In the same way, Muslims bear the primary responsibility (not “blame”) for purging Islam of the evil done in its name. Perhaps Islam has been hijacked, as President Bush would have it. But if there is any broad-based, organized effort by moderate Muslims to overpower the “hijackers,” it has escaped my notice.

I want to make very clear what I am not saying here. I am not saying Muslims are inherently evil. I am not saying there are no good Muslims, or that Islam has nothing positive to offer humanity. I most certainly am not condoning random violence or discrimination against Muslims. Every individual Muslim on the planet is a child of God and a sinner, traits they share with me. I am eager to treat them as brothers and sisters if they will do the same.

What I am saying, and the reason I express these sentiments with some passion, is that it is dangerous to ignore the elephant in the room. We must stop hiding behind euphemisms like the “war on terror.” “Terror” is not the enemy, any more than V-1 bombs were the enemy in World War II. Terror is a weapon, and it’s being wielded against America and against civilization by theocrats and fascists who fly the flag of Islam.

Terrorism expert Steven Emerson:

If we refuse to use the term Islamic terrorist, we conveniently take away any onus of responsibility for Islamic groups to halt the murderous ideology they propagate. In fact, in nearly EVERY claim of responsibility, which I studied, for hundreds of violent Islamic attacks which took place since 9/11, the common justification by the Muslim terrorist perpetrator was that there was a “war against Muslims” by the West and the Jews that had to be avenged. The real truth is that there is war against the West and the Jews by Islamic jihadists. And no amount of territorial withdrawal or peace negotiations will assuage them.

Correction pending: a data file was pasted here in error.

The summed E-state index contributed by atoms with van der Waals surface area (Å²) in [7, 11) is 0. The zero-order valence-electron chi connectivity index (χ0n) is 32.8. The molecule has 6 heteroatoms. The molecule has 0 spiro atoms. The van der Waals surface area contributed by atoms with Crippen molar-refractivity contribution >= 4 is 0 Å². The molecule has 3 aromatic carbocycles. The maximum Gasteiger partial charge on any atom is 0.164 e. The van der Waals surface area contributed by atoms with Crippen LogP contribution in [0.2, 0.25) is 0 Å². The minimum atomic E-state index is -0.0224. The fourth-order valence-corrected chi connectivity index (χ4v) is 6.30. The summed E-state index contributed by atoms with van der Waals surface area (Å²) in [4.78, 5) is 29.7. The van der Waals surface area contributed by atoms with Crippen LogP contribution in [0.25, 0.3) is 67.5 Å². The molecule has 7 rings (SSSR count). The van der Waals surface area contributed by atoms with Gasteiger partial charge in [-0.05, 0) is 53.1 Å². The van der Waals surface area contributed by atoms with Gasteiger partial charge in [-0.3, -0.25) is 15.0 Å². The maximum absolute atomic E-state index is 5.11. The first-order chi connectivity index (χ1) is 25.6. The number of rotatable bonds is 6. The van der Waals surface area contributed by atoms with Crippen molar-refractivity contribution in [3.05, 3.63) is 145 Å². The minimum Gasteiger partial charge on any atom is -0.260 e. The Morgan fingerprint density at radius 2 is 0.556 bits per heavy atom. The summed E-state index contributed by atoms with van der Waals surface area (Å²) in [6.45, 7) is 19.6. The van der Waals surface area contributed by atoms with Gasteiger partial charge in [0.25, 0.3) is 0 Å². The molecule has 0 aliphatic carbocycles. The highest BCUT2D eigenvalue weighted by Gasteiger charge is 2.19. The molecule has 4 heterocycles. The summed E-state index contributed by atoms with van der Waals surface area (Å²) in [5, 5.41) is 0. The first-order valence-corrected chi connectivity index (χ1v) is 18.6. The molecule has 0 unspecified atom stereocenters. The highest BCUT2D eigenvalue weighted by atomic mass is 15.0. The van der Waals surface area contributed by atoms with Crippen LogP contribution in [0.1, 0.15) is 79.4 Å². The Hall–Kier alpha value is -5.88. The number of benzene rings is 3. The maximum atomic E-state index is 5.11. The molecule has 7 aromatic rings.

Islam as a religion may not be the root cause of the problem. But Islam as a culture has a lot to answer for, and more of those billion Muslims need to step up. The Muslims advocating peaceful coexistence need to be seen as outnumbering the rioters and chanters in the streets. Only Muslims can make that happen. Now would be a good time to start.

* Note: in a subsequent post, in response to a commenter on this post, I acknowledge that condemnation by Muslims of terrorism is somewhat more common than I give credit for above.